Because Medicaid does not cover anyone in jail or prison, inmates who were enrolled before their incarceration had to reapply after their release, a process can take months, says the New York Times. The gap leaves many former prisoners with no choice but to forgo medical care, even in cases of serious illnesses or addiction. Officials are concerned that without help, former inmates addicted to drugs or alcohol could return to behavior that could land them back in jail.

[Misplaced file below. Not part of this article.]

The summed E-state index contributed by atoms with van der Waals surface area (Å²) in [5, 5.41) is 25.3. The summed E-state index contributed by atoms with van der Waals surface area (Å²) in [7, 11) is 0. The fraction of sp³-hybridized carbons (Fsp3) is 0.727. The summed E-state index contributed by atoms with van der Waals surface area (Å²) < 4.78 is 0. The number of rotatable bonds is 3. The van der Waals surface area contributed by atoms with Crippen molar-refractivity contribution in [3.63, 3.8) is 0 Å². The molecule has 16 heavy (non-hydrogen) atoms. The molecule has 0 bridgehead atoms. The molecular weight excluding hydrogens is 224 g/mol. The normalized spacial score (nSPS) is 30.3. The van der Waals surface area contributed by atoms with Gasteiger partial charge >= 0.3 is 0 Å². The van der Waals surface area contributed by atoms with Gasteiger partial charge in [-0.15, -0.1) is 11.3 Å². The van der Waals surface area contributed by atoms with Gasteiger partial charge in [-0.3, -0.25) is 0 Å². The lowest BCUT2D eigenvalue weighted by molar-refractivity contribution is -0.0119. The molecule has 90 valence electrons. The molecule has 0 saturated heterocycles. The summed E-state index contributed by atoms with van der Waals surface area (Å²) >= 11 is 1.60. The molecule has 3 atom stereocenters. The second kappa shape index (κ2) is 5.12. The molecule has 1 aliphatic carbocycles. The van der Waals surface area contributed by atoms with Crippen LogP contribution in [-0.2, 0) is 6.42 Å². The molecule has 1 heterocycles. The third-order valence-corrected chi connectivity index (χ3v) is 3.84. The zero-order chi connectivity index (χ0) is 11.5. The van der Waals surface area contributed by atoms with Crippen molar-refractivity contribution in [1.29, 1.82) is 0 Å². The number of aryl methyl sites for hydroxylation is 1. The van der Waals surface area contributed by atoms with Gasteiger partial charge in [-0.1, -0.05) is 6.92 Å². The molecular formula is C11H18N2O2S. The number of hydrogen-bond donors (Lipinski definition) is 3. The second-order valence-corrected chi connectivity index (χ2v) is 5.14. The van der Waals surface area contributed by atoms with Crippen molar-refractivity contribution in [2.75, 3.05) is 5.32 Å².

After lobbying by New York City officials and criminal justice advocates, the New York Legislature passed a bill signed by Gov. Eliot Spitzer last week that eliminates the wait. It allows prisoners in New York to suspend their Medicaid coverage while incarcerated, then have it immediately reinstated once they are released. “The next step is to go beyond suspension to make sure that every person leaving prison has health care coverage, regardless of whether or not they had it before,” said Tamar Kraft-Stolar, director of the Women in Prison Project at the Correctional Association of New York.